The signers of the Declaration of Independence were certainly men of principle.Their action clearly defines them as such. From George III’s point of view, however, these men were contravening natural law in defying their king. In essence, he was correct for at least 100 years as the British Empire expanded around the globe and the monarch became the leader of vast quantities of land and people. But from the point of view of the 20th and 21st centuries, George III’s concept is not only anachronistic, it is flat out wrong. The relevance of kings in the scheme of human affairs today is nil and our allegiance to such could almost be seen as servile.
Given this, it almost seems as if principle is mutable depending on the world situation. How does one know what principle, the right and moral way, is correct? That question resounds and can best be answered by saying that principle is not transitory, it comes from the head and the heart. It is the thing that separates the good banker, the good antique dealer, the good doctor, etc., from those that are unprincipled or who are acting only on impulse. Indeed, a principled person is leaving his principle for future generations–it is among the only things of value that we, as human beings, can leave to posterity. If our judgment is wrong as was George III’s, we will be judged harshly, if it is deemed correct, that principle will be held in high regard as it is with the signers of the Delcaration.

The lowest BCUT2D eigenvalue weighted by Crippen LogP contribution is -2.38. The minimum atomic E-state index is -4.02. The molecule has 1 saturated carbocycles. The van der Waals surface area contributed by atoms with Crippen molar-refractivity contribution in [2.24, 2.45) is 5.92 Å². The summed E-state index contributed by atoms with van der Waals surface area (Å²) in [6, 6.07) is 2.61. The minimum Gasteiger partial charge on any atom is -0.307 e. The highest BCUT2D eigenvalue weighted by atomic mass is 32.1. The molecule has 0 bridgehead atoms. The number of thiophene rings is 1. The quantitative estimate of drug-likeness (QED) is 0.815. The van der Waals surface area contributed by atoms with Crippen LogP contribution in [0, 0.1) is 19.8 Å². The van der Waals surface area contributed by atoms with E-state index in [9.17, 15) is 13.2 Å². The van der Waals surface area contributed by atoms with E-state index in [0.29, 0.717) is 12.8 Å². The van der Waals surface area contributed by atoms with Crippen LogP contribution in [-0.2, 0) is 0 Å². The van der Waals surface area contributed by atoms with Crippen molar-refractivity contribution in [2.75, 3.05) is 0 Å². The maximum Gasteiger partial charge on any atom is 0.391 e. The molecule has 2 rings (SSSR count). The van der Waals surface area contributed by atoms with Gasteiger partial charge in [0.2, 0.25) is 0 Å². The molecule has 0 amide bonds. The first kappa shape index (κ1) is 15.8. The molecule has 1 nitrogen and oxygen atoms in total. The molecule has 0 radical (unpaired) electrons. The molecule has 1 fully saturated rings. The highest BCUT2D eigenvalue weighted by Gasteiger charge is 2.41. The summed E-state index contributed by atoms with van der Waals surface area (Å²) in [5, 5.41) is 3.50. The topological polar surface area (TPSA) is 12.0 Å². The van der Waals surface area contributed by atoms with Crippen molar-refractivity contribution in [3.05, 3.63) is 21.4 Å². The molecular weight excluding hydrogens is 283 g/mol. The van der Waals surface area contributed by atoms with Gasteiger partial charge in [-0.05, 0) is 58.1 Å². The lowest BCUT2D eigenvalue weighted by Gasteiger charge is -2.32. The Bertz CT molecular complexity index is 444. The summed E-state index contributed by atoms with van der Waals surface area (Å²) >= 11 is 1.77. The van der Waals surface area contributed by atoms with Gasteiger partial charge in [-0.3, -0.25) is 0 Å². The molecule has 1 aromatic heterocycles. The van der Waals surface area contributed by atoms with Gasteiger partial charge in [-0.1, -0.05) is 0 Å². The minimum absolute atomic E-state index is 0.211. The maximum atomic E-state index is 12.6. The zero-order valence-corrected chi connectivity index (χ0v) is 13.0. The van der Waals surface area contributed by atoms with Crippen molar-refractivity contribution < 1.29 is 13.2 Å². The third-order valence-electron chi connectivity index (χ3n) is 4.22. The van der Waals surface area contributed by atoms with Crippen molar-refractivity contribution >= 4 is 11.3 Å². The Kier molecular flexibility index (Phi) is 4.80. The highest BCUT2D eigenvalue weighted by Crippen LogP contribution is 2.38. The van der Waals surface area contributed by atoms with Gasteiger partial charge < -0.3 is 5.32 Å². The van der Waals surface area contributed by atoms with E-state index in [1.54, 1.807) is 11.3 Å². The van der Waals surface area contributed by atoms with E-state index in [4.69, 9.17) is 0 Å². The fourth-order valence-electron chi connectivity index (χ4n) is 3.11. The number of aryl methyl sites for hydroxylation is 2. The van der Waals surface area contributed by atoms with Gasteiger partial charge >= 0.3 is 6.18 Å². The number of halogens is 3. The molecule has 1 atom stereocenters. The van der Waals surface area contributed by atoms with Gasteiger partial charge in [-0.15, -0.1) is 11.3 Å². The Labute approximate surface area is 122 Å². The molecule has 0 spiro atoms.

The problem is, of course, is that no one is pure. We all make mistakes and we compromise ourselves. Winston Churchill, Britain’s great war time PM, is almost remembered as much for his intransigence on the emancipation of Britain’s colonies as he is for his valor in the face of the enemy. Is that fair? Probably not, but Churchill’s emotional attachment to the Empire did not allow him to make the right judgment. Indeed, it is our emotional attachments that often lead us down a slippery slope that lead away from principled action. Remember that our White House was burned down nearly two hundred years ago and that has not prevented us from partnering with Britain in just causes since that date. It has always been the principle that matters, nothing else.